Jason M. Lemkin is THE SaaS Guru! He co-founded two companies — NanoGram, acquired by Greatbatch for $50M in 2004 and EchoSign sold to…
Jason M. Lemkin is THE SaaS Guru! He co-founded two companies — NanoGram, acquired by Greatbatch for $50M in 2004 and EchoSign sold to Adobe in 2011 — and is a very VERY active SaaS-only investor.
He’s also behind the largest web community of SaaS founders and entrepreneurs: SaaStr. SaaStr came to life when, back in 2012, Jason published a blogpost on SaaS revenues and began answering SaaS-related questions on Quora consistently. Today, SaaStr has +3M monthly views and Jason’s Quora answers gather +18M views.
Jason is also organizing the world’s largest conference on SaaS: SaaStr Annual.
This year’s edition will start tomorrow in San Francisco and features some amazing speakers: thousands of founders of the hottest SaaS companies and top investors (including Christoph Janz who we interviewed a few days ago). Evidently, all the tickets have been snapped up.
A few weeks ago, we began a series of interviews with VCs investing in SaaS [check it out here]. Each time, we ask our interviewees for their insights on the industry, with a focus on Europe. For this 5th interview, we chose Jason M. Lemkin as he is one of the most active American VC investing in European SaaS. Here’s what he told us:
Jason Lemkin’s Insights on the SaaS Industry
Investment focus: Pretty clear, 100% SaaS.
European SaaS Portfolio: Talkdesk (Portugal), Algolia (France), RainforestQA (UK), Pipedrive (Estonia), Front (France), Showpad (Belgium).
What’s your investment thesis?
I invest in companies with founders who are better founders than I was (adjusted for time and experience) with superior unit economics and in categories that could become hot some time soon.
Why do you invest in SaaS?
I know quite a bit about SaaS and want to leverage that domain of expertise as much as possible. I was a reasonably successful SaaS founder myself and want to built on my learnings, mistakes, and insights. It’s also my hobby and passion. We got over 3,000,000 views a month on SaaStr content and will have 5,000 founders come to the SaaStr Annual. It’s best — and great — to stick to what I know.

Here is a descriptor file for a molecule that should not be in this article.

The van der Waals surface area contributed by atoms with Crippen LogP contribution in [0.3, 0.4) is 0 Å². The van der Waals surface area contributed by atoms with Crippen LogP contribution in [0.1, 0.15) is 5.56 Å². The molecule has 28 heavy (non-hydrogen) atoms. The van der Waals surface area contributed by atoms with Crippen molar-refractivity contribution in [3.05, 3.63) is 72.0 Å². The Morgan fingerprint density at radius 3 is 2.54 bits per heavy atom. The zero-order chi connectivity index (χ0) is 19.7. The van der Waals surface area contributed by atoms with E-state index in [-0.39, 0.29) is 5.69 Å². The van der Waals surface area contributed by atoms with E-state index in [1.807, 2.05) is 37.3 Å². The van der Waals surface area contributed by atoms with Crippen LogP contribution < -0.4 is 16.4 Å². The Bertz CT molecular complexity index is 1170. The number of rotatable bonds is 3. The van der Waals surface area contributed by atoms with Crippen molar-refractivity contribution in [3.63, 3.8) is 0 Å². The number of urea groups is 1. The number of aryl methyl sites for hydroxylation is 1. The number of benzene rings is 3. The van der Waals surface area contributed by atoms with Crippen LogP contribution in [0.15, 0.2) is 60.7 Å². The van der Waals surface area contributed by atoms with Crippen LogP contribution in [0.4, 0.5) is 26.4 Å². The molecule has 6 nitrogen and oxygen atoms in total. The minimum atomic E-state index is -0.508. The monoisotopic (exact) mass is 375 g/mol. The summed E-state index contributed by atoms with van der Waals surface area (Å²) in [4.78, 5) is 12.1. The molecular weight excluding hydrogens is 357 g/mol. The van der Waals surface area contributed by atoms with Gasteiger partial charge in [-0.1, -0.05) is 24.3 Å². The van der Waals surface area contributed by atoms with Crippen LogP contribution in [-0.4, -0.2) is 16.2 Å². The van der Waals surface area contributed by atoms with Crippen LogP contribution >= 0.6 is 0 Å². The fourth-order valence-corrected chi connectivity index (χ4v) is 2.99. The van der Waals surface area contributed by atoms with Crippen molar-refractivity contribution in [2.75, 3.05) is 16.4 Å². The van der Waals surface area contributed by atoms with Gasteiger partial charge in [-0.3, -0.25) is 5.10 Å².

What makes a good VC for a SaaS startup?
It depends on the phase. In the early pre-revenue days, you should look for a supportive and patient VC that has made successful SaaS investments before. That way, nothing will really freak you out.
Once you have a hint of traction, if you have the choice, you should pick VCs at the different phases that can help you the most. For instance, in the Seed stage, where I specialize, I can help you recruit your management team, get more PR and exposure, and if you hit the plan, likely get you your next round of financing.
But in that next round, the A or B round, you will be big enough, with millions in ARR, to want something else from your next investor. A larger check, to start with. And by this phase, you may not want operational help any more.
What investment trend do you foresee for 2020 in the SaaS industry?
I foresee that by 2020 we are going to hit “The Golden Age of SaaS”. We’ll have 50+ public SaaS unicorns.
Do you consider yourself to be in competition with European VCs for SaaS startups?
No. First, I only invest in founders that pick me. If they want someone else, that’s great. Whatever works for them.
Second, I do very early investments. I do “Series Seed” investments once a company has $10k, or $20k, or $40k a month in revenues.
Third, more often than not, many of the best European VCs want me to invest in their companies. I can help them with their “U.S.-ificaiton” as I have with Talkdesk, Algolia, and other leaders. European VCs sometimes look for one top-tier SaaS-experienced U.S. VC on the cap table.
What’s the n°1 startup that you’d like to have in your portfolio?
There are too many to count :). I wish I was a venture investor in Zenefits, Intercom, Slack, Cloudinary, Plangrid… because the CEOs are just so great. I’m just in awe of them.
But my portfolio is killing it. So I feel pretty good ;)